At our dojo we have Open Mat workouts specifically designed for adults who want to enjoy judo at their own pace and intensity. We have two college students from Japan who are studying in Hawaii. While in high school they trained all year round, six to seven days a week with few vacation days. Now they come out to practice once or twice a week and take breaks between randori rounds. They are able to train at their own pace and do judo for enjoyment. They expend all their energy and slam and get slammed onto the tatami but with passion and fun.
On the other extreme you have people like myself who are closing in on the social security benefits age group. The hardest I go during randori is grip fighting or ashi-waza only. With the onset of arthritis I have a hard time hanging onto my opponents’ sleeve as I throw.
Tonight my daughter was videoing techniques to put onto social media. I wanted to show my favorite counter, uchimata sukashi, where the opponent goes in for a uchimata, a big forward throw, and I sidestep him and throw him with a tai-otoshi (body drop throw). In my prime I could execute it flawlessly and even won two matches with it at the Olympics.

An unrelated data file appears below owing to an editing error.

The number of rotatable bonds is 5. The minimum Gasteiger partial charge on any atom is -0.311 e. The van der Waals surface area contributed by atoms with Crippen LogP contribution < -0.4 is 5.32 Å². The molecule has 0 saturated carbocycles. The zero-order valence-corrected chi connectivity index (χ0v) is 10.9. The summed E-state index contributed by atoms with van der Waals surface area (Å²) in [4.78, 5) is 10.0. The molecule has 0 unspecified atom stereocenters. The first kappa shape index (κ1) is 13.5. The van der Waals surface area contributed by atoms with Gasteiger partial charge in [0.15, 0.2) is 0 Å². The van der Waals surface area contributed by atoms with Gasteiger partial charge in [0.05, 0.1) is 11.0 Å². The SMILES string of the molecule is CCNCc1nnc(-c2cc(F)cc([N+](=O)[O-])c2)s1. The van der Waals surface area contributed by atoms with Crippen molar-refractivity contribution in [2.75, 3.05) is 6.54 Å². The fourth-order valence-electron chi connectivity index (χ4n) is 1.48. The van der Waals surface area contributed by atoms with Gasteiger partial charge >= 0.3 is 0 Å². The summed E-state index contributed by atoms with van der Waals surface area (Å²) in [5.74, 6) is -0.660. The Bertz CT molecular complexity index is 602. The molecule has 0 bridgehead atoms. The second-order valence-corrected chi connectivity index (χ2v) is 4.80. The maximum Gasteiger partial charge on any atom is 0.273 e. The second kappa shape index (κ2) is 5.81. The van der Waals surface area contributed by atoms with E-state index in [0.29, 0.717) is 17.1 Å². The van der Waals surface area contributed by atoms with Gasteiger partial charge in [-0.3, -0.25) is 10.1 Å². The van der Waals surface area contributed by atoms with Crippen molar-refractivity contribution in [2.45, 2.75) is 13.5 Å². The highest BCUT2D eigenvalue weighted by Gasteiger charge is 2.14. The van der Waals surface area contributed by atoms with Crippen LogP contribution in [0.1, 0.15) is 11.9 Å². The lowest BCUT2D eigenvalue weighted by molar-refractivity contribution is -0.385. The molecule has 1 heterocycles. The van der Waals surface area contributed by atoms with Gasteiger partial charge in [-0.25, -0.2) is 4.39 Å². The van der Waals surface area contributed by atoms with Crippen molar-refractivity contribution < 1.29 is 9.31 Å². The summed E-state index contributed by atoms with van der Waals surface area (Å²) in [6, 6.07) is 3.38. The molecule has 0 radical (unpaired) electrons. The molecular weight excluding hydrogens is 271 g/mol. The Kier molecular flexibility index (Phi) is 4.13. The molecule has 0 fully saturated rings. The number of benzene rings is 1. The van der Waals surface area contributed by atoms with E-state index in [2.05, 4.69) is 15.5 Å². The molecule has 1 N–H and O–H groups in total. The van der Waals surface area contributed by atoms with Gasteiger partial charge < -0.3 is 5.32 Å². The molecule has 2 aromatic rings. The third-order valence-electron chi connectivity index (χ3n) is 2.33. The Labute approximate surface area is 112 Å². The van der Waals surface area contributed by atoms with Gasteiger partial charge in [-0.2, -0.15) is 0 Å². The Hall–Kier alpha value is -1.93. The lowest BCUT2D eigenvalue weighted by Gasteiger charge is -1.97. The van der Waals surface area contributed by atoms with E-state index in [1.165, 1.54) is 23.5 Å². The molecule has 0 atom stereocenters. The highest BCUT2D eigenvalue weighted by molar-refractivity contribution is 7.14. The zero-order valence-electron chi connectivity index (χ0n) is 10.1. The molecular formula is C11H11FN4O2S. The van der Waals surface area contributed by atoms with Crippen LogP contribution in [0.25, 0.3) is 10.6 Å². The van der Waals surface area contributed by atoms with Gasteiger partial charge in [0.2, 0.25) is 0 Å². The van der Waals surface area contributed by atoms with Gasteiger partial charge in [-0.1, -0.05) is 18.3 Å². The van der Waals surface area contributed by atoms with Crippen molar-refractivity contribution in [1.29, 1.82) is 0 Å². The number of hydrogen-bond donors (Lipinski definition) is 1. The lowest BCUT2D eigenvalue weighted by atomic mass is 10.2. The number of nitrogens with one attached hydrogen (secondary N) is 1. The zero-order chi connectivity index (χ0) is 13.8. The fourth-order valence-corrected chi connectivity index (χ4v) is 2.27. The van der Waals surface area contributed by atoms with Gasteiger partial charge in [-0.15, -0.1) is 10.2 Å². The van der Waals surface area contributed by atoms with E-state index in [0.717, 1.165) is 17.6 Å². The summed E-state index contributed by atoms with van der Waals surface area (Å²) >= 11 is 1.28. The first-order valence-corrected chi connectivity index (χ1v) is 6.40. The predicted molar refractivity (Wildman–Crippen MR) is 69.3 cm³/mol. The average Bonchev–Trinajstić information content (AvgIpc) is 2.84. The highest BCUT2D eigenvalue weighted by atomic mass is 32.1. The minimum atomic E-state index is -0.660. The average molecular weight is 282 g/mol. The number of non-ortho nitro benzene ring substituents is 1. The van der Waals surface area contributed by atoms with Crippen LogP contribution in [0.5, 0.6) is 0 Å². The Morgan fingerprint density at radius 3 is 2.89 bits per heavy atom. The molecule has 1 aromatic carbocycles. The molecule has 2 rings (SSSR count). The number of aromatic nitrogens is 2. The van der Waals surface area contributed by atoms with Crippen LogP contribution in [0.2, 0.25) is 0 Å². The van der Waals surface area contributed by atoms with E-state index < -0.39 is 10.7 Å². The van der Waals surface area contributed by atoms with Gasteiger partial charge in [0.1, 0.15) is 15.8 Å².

When it came time to demonstrate and video the waza, the result turned into a video blooper. Of course the throw was staged and my partner jumped over for me. However, at the end of the throw I couldn’t keep my balance and landed squarely on top of my partner. You should have seen the look of shock on his face when I landed full force on top of him as if I were back competing in the Olympics.
I apologized profusely and assured him I did not do it on purpose. My age and physical limitations prevented me from holding him up. For a brief moment my exhilaration of competitive glory kicked in but it immediately turned into remorse mixed with the humor of how far my physical prowess has declined. Nevertheless, it is nice to know that I can still sidestep an uchimata–even if everything is staged.
I owe my partner a dinner for this one.